attend meetings with him.
Opinions have been divided about the methods being used by the centre-right
party led by former Prime Minister Viktor Orban. While recent polls have showed
falling support for Gyurcsany's Socialists, himself being on only a 22% approval
rating, Fidesz has also lost some backing from voters.
Fidesz invites foreign human rights monitors to March 15 national event -
Hungarian political parties, the police and other organisations are gearing
up for the next potential flashpoint for mass demonstrations and possible
violence, when the country marks the outbreak of the 1848-9 revolution on March
15, said national daily Nepszabadsag on January 25.
Fidesz has announced that the Swiss Christian People's Party has agreed to send
observers to the event to monitor the Hungarian authorities. The right-wing
party's Zoltan Balog said that Fidesz's invitation to the Swiss party aimed to
guarantee that no repeat of violence involving rioters and police seen on
October 23 again takes place. Hungary witnessed riots on two occasions in the
autumn last year during drawn-out anti-government demonstrations.
Balog said that a large number of demonstrations were being planned for March 15
and Fidesz, which led a campaign against Hungarian police "brutality"
in the aftermath of the October 23 riots, would need as many observers as
possible to see that basic human rights were being upheld.
The group of radical right-wing protesters, who sparked the violent storming of
the television headquarters in September, have already laid plans to mount
demonstrations in front of the party headquarters of the ruling Socialists and
Fidesz politicians, whose rhetoric embraces such phrases as "subsistence
crisis", have repeatedly stressed that nothing can be excluded in the
spring in relation to political protests.
State Secretary Ferenc Kondorosi of the Justice and Law Enforcement Ministry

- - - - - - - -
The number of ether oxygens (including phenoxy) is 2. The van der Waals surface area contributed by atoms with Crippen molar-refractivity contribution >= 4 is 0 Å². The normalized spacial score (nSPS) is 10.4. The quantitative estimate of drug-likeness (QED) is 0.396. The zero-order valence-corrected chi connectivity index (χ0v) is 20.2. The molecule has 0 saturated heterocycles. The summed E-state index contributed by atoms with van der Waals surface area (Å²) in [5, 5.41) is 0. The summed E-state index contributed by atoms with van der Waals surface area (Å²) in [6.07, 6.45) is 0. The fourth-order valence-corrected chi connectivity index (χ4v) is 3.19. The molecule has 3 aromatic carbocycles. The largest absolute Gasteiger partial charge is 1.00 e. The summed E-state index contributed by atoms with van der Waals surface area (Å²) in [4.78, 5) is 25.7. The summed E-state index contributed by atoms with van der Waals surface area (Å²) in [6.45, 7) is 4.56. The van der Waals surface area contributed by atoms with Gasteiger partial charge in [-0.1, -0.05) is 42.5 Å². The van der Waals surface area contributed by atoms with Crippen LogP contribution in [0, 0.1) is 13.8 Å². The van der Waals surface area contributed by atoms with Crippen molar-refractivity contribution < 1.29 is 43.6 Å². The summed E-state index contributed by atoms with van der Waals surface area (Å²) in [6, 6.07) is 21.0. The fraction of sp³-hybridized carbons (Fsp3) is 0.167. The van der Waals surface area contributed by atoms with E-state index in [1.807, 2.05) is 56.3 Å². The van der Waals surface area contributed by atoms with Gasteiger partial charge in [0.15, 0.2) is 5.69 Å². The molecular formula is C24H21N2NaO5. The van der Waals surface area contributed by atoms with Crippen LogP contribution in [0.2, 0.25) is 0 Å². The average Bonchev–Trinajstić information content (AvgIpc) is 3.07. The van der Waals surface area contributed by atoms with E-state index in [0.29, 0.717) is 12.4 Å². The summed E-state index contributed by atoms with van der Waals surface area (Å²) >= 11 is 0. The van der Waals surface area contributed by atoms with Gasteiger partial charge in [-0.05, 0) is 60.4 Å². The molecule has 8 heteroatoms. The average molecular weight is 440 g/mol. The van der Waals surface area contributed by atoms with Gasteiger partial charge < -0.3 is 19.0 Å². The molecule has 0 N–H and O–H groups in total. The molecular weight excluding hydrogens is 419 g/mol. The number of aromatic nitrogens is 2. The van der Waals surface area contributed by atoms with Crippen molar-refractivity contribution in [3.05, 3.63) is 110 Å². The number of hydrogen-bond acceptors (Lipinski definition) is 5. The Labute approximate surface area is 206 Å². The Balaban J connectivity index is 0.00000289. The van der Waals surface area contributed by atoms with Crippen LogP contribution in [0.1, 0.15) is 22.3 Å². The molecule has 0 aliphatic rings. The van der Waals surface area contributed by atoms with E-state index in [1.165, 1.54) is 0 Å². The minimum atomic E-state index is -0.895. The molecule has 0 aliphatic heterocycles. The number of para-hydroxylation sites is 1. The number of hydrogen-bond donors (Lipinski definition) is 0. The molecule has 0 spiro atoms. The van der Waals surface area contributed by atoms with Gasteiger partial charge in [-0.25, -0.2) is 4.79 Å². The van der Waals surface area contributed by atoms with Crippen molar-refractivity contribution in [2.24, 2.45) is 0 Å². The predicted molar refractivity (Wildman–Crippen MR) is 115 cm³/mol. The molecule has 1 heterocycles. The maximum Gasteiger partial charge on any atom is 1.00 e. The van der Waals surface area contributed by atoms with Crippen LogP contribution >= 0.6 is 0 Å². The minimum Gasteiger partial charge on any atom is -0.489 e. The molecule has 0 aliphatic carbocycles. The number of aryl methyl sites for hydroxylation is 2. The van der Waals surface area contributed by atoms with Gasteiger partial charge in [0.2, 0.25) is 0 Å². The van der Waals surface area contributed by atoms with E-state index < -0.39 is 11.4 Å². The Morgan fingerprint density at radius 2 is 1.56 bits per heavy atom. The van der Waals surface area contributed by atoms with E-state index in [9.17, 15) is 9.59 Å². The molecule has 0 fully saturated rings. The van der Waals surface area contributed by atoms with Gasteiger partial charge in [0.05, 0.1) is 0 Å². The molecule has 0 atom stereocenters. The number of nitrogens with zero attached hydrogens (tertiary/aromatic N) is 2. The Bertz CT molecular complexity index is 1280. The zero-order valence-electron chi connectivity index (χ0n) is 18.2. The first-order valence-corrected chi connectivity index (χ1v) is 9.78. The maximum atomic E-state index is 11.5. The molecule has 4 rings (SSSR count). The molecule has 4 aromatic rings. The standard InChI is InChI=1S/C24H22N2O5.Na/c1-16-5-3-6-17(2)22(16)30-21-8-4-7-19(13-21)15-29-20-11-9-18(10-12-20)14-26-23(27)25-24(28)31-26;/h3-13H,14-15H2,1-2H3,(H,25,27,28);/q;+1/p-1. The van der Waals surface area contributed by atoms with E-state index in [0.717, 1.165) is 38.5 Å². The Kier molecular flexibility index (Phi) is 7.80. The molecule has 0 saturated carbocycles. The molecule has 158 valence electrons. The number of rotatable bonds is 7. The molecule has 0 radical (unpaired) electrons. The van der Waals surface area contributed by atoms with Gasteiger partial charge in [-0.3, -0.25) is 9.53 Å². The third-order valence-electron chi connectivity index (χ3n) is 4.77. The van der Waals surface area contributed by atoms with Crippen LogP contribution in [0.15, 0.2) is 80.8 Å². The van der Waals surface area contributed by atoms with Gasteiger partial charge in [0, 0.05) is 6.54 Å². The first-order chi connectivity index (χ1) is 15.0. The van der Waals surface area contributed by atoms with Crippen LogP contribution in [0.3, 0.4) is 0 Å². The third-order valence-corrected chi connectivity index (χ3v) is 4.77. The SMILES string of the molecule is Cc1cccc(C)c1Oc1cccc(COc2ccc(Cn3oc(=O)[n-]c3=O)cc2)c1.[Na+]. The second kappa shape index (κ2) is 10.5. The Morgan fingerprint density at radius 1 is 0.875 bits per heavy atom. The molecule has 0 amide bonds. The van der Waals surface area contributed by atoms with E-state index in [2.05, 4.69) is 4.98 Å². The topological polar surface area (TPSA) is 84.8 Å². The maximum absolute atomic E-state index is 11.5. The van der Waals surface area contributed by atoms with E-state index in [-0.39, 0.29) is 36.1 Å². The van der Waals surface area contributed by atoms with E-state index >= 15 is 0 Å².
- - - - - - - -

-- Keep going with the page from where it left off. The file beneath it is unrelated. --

told the paper that the police were fully prepared to deal with any disturbances
and would use all legal means at their disposal to keep the peace.
Moody's downgrades Hungary's credit rating to A2
The already distressed Hungarian premier suffered a fresh blow on December 22nd
when Moody's Investors Service announced it was downgrading for Hungary's local
and foreign currency government bonds and foreign currency bank deposit ceiling
to A2 from A1. Apart from stressing the economic scenario of this European
nation, the announcement provided fresh impetus for the opposition who has
already locked horns over the government's fiscal austerity package, New Europe
However a stable outlook somewhat thawed the market concern. "While the
rating action reflects our view that Hungary's sovereign creditworthiness has
deteriorated at the margins, the country remains highly rated within the
emerging market universe," said Moody's vice president Jonathan Schiffer in
a statement. "However, the fiscal austerity program of the current
government, while admirable and long overdue, will likely fall short of its
professed targets," he cautioned.
Unchanged by this action was Hungary's Aa1 foreign currency country ceiling for
debt, which is based on the government's bond ratings and Moody's assessment of
a very low likelihood of a payments moratorium in the event of a government
default. Also unchanged were the Aaa local currency country ceiling, the highest
rating that can be assigned to any issuer domiciled in Hungary, and the
country's local currency deposit ceiling, also Aaa. Hungary's short-term ratings
for foreign and local currency government instruments remain unchanged at P-1.
First commercial windmill farm completed
Hungary's first electricity-producing windmill "farm" had recently
been completed, rtlklub.hu reported.
The cluster of 12 windmills is located next to the M1 motorway close to the
Austrian border, and would begin producing electricity for use as of January
2007. Each of the 12 windmills is 122 metres high, and features turbines